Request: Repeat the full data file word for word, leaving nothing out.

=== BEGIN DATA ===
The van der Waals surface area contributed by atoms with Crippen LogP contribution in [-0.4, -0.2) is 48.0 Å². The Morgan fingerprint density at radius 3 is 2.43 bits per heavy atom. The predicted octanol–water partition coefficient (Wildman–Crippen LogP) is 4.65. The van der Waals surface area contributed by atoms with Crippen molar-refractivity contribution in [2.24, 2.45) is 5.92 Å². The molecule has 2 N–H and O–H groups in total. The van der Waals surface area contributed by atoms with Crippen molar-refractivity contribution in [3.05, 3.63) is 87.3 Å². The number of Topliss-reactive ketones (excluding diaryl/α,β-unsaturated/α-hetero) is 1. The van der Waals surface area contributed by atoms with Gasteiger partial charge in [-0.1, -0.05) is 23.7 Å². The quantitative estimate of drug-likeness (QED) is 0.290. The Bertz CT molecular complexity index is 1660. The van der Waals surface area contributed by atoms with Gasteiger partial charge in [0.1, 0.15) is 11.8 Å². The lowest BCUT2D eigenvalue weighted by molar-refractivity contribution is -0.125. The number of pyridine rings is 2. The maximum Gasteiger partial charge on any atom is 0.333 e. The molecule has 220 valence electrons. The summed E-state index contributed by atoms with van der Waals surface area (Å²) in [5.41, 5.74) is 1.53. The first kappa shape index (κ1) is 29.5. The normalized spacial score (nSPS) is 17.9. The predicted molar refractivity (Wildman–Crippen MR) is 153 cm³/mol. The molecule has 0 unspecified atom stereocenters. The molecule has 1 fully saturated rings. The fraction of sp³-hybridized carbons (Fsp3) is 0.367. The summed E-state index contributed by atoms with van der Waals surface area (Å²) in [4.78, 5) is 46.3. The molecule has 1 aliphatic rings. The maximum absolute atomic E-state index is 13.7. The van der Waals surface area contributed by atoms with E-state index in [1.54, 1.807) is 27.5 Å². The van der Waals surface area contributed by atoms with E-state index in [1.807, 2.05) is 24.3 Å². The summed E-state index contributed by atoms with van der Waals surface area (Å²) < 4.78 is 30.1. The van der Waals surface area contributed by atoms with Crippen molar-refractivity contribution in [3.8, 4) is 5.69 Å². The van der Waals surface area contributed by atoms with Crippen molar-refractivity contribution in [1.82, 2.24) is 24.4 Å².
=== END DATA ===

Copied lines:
The van der Waals surface area contributed by atoms with Crippen LogP contribution in [-0.4, -0.2) is 48.0 Å². The Morgan fingerprint density at radius 3 is 2.43 bits per heavy atom. The predicted octanol–water partition coefficient (Wildman–Crippen LogP) is 4.65. The van der Waals surface area contributed by atoms with Crippen molar-refractivity contribution in [2.24, 2.45) is 5.92 Å². The molecule has 2 N–H and O–H groups in total. The van der Waals surface area contributed by atoms with Crippen molar-refractivity contribution in [3.05, 3.63) is 87.3 Å². The number of Topliss-reactive ketones (excluding diaryl/α,β-unsaturated/α-hetero) is 1. The van der Waals surface area contributed by atoms with Gasteiger partial charge in [-0.1, -0.05) is 23.7 Å². The quantitative estimate of drug-likeness (QED) is 0.290. The Bertz CT molecular complexity index is 1660. The van der Waals surface area contributed by atoms with Gasteiger partial charge in [0.1, 0.15) is 11.8 Å². The lowest BCUT2D eigenvalue weighted by molar-refractivity contribution is -0.125. The number of pyridine rings is 2. The maximum Gasteiger partial charge on any atom is 0.333 e. The molecule has 220 valence electrons. The summed E-state index contributed by atoms with van der Waals surface area (Å²) in [5.41, 5.74) is 1.53. The first kappa shape index (κ1) is 29.5. The normalized spacial score (nSPS) is 17.9. The predicted molar refractivity (Wildman–Crippen MR) is 153 cm³/mol. The molecule has 0 unspecified atom stereocenters. The molecule has 1 fully saturated rings. The fraction of sp³-hybridized carbons (Fsp3) is 0.367. The summed E-state index contributed by atoms with van der Waals surface area (Å²) in [4.78, 5) is 46.3. The molecule has 1 aliphatic rings. The maximum absolute atomic E-state index is 13.7. The van der Waals surface area contributed by atoms with E-state index in [1.54, 1.807) is 27.5 Å². The van der Waals surface area contributed by atoms with E-state index in [1.807, 2.05) is 24.3 Å². The summed E-state index contributed by atoms with van der Waals surface area (Å²) < 4.78 is 30.1. The van der Waals surface area contributed by atoms with Crippen molar-refractivity contribution in [3.8, 4) is 5.69 Å². The van der Waals surface area contributed by atoms with Crippen molar-refractivity contribution in [1.82, 2.24) is 24.4 Å².